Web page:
Signing Tommy Kahnle

Tommy Kahnle, who owns a nifty changeup, inked a two-year deal for $11.5 million to rejoin the Yankees’ bullpen. It’s his third stint in the organization for Kahnle, who returned to the Majors last season with the Dodgers after recovering from Tommy John surgery. He had a 2.84 ERA with Los Angeles in 13 games, allowing five hits and three walks in 12.2 innings while striking out 14. The 33-year-old righty adds another reliable arm to the club’s relief corps, though useful reliever Lucas Luetge was designated for assignment when the Yanks added Kahnle to their 40-man roster.

Grade: B

Adding Omar Minaya and Brian Sabean to the front office

Regardless of all the hand-wringing over the Yankees’ failure to win the World Series since – horrors! – way, way back in 2009, the club’s executive group generally has done a good job. The Yankees are always in the postseason mix, having made the playoffs six straight years, including three berths in the ALCS. Have they broken through? Obviously not and that’s something GM Brian Cashman and his lieutenants have to bear. But adding two former GMs with scouting backgrounds can only help and maybe it’ll quiet the cacophony about how the Yankees are too reliant on analytics.

Grade: A

Re-signing Anthony Rizzo

Another must. Anthony Rizzo is a vital lefty bat in a lineup with too few of them, especially considering the ballpark they play in. He’s a vacuum at first, which is crucial to their infield defense, and smashed 32 homers last year. Worried about his .224 batting average? Let’s see how it looks this year with the new shift restrictions in place. He seems to genuinely enjoy being a Yankee and adds camaraderie, no small thing. Worth a two-year, $34-million deal, no doubt.

Grade: A

No left field acquisition

Sure, the starting left fielder could already be on the roster – Aaron Hicks or Oswaldo Cabrera or (crazy thought) lefty-swinging Estevan Florial, a former top prospect who’s gotten limited MLB chances. And Giancarlo Stanton, who enjoys playing the outfield, probably figures in somewhere, too, though he should mostly DH. But a team with dreams this lofty should’ve brought in a boffo player, especially since there was such room for improvement over last season, when Yankee left fielders were 21st in OPS and 24th in batting average. Free agent Andrew Benintendi might’ve worked well, but he took a $75-million deal over five years with the Chicago White Sox instead of trying the Bronx again. Maybe the Yankees will still get someone. They need lefty bats and they could use a player whose game centers around putting the ball in play and getting on base.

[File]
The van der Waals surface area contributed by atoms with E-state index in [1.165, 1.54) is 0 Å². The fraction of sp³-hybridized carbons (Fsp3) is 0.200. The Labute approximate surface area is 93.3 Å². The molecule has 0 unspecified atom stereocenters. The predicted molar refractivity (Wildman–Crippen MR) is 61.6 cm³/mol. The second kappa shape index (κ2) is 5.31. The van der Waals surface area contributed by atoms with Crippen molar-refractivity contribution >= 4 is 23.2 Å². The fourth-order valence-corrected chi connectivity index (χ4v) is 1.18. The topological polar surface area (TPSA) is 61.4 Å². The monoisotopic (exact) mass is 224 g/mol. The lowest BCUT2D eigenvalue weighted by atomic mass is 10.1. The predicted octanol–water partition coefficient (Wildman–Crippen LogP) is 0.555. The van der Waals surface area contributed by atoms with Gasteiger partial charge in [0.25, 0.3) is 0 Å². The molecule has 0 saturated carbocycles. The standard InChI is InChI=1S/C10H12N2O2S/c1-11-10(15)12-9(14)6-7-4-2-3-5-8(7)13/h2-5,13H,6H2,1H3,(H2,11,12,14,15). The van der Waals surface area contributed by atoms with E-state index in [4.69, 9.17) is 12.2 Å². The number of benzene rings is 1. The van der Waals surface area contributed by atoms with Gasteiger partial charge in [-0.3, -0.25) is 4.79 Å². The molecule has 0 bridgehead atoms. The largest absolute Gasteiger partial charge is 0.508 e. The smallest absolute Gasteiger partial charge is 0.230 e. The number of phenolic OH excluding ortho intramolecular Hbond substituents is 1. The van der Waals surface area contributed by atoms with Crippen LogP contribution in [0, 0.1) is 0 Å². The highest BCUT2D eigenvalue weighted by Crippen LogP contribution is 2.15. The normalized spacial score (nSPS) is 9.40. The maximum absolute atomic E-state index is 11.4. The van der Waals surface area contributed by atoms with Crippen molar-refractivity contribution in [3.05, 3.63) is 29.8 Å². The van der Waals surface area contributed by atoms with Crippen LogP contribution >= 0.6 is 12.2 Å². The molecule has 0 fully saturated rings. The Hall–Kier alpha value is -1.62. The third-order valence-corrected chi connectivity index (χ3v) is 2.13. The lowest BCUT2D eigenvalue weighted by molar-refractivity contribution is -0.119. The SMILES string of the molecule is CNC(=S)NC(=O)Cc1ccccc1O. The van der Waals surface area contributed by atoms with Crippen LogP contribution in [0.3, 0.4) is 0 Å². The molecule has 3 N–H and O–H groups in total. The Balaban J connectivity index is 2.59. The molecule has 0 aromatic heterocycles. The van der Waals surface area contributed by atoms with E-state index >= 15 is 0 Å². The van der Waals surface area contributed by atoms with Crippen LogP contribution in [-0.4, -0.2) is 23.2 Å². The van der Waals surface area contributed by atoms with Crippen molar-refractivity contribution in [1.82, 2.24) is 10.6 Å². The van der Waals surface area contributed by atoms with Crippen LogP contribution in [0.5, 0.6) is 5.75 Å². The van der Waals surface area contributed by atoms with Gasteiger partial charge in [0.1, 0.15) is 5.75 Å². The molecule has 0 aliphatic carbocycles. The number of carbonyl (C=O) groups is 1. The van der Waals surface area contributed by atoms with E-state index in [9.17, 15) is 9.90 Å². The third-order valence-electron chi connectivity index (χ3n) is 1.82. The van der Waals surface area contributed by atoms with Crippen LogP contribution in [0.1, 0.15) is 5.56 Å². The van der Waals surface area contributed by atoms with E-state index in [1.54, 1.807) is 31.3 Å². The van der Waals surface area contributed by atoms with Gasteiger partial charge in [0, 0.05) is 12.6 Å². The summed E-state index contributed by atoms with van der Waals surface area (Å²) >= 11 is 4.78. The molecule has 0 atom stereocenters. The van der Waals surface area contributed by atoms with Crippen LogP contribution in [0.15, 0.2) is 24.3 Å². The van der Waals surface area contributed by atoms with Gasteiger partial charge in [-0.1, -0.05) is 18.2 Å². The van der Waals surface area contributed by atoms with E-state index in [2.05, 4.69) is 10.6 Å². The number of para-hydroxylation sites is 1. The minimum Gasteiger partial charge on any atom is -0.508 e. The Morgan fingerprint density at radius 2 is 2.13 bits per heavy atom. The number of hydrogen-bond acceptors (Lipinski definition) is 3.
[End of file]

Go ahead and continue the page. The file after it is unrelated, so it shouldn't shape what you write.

Grade: D

Trade market duds

The Yankees haven’t found takers for Hicks or Josh Donaldson and may not. Donaldson’s fate may be tied to DJ LeMahieu’s health – the Yanks would probably be better if DJLM is the everyday third baseman over Donaldson, who capped a disappointing offensive season last year by cratering in the playoffs (.172 average, 16 strikeouts in 29 at-bats). The Yanks likely would have to eat salary on any potential Donaldson trade, though maybe they could partially do that by taking back another team’s problem contract that could morph into a left-field option. Not making a trade here and keeping the roster clogged, which potentially impacts some of the Yankees’ interesting prospects, isn’t going to garner a good mark here.

Grade: D